What Biden Got Right About Dr. King and George Floyd | Opinion

As a young boy, I used to see my late great-uncle, Mervyn Dymally, sit on the patio of our family home and look out toward the ocean. He would sit there for hours. My uncle was a California congressman and then lieutenant governor, and it was only later as an adult that I understood what must have been weighing on him as he stared out at the ocean, the weight of his responsibilities to his constituents and the political fights ahead.

Men of my uncle's generation, men like Dr. Martin Luther King Jr., who my uncle was intimate with, were motivated by the work still to be done. Obsessively mission driven and focused on the needs of their community, these men marched and advocated tirelessly for equality for the Black community.

The author's uncle, Mervyn Dymally, with Dr.
The author's uncle, Mervyn Dymally, with Dr. King.

These days, such men are few and far between. That work, the marches, the community organizing, the responsibility that came from being men of action, it's all been replaced by passive outrage and identities rooted in victimhood, most of which takes place on the internet.

The contrast between these two versions of political racial identity was put on display by a recent gaffe President Biden made comparing Dr. King and George Floyd, a Black man who was killed when a white police officer knelt on his neck for nine minutes.

"Even Dr. King's assassination did not have the worldwide impact that George Floyd's death did," President Biden said recently.

Many on the right were quick to excoriate the President, decrying the statement as a betrayal of Dr. King's legacy. But the sad thing is, President Biden may be right. Dr. King's assassination didn't have the worldwide impact that George Floyd's death did, when you look at how it has come to define a new kind of racial activism. And to admit the truth of that statement is not to condone it.

The President—a man, it bears noting, who's seen the impact of racial activism in Dr. King's time and in our own—was not comparing the men and their racial justice efforts. He was instead comparing the impact of their untimely deaths. And it is true that Floyd's death was not just a personal tragedy or the spark of a renewed effort at racial justice. It represents the death of the kind of racial activism Dr. King preached. The impact and reach of Floyd's death is linked to a more modern symbolic martyrdom—victimhood—as opposed to the active striving embodied by Dr. King's explosive agency.

This is not to say that Floyd wasn't a victim, or that Dr. King wasn't in his death. But it is to point out that in today's climate, identity politics has mashed together real victims like Floyd with what many call microaggressions, or even perceived slights that are more subjective in nature, and much of the activism is focused on that end of the spectrum. And it's here that the vast difference between Dr. King's movement and the one sparked by George Floyd's murder comes into play.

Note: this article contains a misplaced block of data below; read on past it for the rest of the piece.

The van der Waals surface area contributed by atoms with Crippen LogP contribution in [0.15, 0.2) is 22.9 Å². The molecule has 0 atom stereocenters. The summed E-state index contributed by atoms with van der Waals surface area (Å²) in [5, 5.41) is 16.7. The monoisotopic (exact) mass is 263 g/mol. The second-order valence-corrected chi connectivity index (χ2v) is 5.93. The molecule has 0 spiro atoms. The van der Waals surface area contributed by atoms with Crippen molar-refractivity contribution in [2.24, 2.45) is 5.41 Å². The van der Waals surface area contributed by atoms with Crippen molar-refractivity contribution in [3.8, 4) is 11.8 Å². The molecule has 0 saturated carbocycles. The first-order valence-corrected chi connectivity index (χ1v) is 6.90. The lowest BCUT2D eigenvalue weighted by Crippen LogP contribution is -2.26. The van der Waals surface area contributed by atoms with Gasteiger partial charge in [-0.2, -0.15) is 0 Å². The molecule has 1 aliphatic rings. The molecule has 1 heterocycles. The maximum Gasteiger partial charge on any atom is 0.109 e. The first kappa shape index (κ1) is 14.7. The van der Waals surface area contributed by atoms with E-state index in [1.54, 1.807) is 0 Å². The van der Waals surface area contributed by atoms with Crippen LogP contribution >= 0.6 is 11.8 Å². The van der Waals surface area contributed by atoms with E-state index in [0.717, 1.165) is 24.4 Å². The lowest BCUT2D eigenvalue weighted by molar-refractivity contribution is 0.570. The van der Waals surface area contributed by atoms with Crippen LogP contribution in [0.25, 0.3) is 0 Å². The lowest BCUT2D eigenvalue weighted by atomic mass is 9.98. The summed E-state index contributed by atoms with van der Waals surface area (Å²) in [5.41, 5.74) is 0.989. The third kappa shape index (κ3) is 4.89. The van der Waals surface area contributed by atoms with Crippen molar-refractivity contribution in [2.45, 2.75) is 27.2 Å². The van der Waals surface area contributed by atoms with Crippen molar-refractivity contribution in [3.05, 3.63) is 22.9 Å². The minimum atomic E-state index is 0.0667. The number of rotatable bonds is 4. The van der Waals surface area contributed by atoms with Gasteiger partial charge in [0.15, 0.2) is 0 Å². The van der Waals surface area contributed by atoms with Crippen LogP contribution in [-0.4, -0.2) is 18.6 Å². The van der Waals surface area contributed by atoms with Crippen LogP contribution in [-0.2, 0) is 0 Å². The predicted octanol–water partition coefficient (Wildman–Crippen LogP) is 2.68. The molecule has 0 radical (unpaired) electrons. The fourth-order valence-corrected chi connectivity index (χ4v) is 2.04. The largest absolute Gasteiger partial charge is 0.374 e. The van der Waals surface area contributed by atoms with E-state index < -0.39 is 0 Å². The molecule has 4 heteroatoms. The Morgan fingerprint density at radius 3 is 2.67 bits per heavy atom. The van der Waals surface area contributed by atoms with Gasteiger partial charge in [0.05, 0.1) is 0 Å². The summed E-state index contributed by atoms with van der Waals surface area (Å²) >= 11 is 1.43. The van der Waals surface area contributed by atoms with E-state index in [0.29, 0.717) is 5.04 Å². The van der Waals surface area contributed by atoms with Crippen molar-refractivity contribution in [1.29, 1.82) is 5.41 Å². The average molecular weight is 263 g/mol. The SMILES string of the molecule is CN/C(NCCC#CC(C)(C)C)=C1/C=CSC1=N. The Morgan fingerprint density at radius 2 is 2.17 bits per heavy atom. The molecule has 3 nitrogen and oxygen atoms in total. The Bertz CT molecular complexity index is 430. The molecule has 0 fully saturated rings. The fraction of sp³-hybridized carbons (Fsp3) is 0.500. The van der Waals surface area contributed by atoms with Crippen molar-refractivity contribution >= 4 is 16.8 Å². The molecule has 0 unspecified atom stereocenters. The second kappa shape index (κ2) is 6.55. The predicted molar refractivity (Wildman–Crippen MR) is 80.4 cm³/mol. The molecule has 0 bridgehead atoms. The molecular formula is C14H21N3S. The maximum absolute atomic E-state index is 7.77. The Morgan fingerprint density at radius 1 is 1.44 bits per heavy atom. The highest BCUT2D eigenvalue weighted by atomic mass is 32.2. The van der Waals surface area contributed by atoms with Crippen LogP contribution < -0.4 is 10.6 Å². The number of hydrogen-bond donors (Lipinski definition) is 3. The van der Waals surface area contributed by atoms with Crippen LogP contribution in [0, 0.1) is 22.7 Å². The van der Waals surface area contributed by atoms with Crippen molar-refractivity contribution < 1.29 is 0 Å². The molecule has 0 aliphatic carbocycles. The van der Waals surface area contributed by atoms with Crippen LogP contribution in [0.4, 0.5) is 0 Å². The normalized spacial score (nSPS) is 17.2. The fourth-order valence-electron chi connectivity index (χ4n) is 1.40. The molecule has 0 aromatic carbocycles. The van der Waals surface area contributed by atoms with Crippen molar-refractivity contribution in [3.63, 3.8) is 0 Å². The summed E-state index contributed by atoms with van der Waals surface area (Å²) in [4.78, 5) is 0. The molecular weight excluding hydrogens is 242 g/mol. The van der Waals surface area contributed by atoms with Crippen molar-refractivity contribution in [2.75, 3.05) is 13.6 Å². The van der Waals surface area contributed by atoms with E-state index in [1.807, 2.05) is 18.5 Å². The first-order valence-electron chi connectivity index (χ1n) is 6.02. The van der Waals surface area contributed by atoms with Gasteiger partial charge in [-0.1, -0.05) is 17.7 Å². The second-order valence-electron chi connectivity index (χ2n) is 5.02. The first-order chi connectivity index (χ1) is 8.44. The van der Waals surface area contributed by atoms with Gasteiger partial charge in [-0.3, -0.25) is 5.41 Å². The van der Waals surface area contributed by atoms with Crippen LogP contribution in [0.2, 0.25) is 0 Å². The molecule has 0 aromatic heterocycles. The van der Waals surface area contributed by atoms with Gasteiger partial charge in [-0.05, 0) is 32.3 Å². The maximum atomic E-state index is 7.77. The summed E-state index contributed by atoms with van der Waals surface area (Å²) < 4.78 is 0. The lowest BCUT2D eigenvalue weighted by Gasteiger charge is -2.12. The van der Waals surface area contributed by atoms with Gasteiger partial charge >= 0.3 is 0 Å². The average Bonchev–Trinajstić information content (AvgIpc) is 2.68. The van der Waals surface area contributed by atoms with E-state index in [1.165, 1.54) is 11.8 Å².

3 Ex-Cops Ask for Separate Trial
Three ex-cops asked for their trials to be separate from Derek Chauvin's in an effort to avoid any prejudice in the trial. Jordan and Royal Pacheco learn of George Floyd's murder at the intersection of 38th Street and Chicago Avenue, ahead of former Minneapolis police officer Derek Chauvin's sentencing, on June 25, 2021 in Minneapolis, Minnesota. Brandon Bell/Getty Images

Unlike those who speak on behalf of people like Floyd, the civil rights leaders of the past intentionally refused to be victims. Their status was defined by their work, not by those around them who refused to acknowledge it. Rosa Parks sat at the front of the bus to not be a victim of segregation. Dr. King, my great-uncle Mervyn Dymally, and John Lewis all marched, sat in and brought people together to fight for the rights, not victimhood.

Today, activism does the opposite: It comes in the form of leveraging victimhood.

This is the truth buried in the President's statement: George Floyd's death revealed how much the goal of racial activism has changed. Biden's words were an accurate assessment of the impact of victimhood on today's societal movements and the fervor that can be generated when the cause is about symbols like the one which Floyd became.

The problem is this energy and impact ends on the street and on Twitter. The policy implications are limited; look at the lack of police reform passed in Congress or the refunding of police departments just a year later after the major protests of 2020.

Historical comparisons are rarely substantive. And we are still assessing the impact of the Black Lives Matter movement, the George Floyd protests, and the violence that followed. But it's clear that the motives and goal of the modern civil rights movement is different than Dr. King's.

Hopefully Dr. King's legacy will prove strong enough to prove President Biden wrong.

Brendan Davis is a veteran and a former civil servant. He currently provides advisory services to a range of government entities.

The views in this article are the writer's own.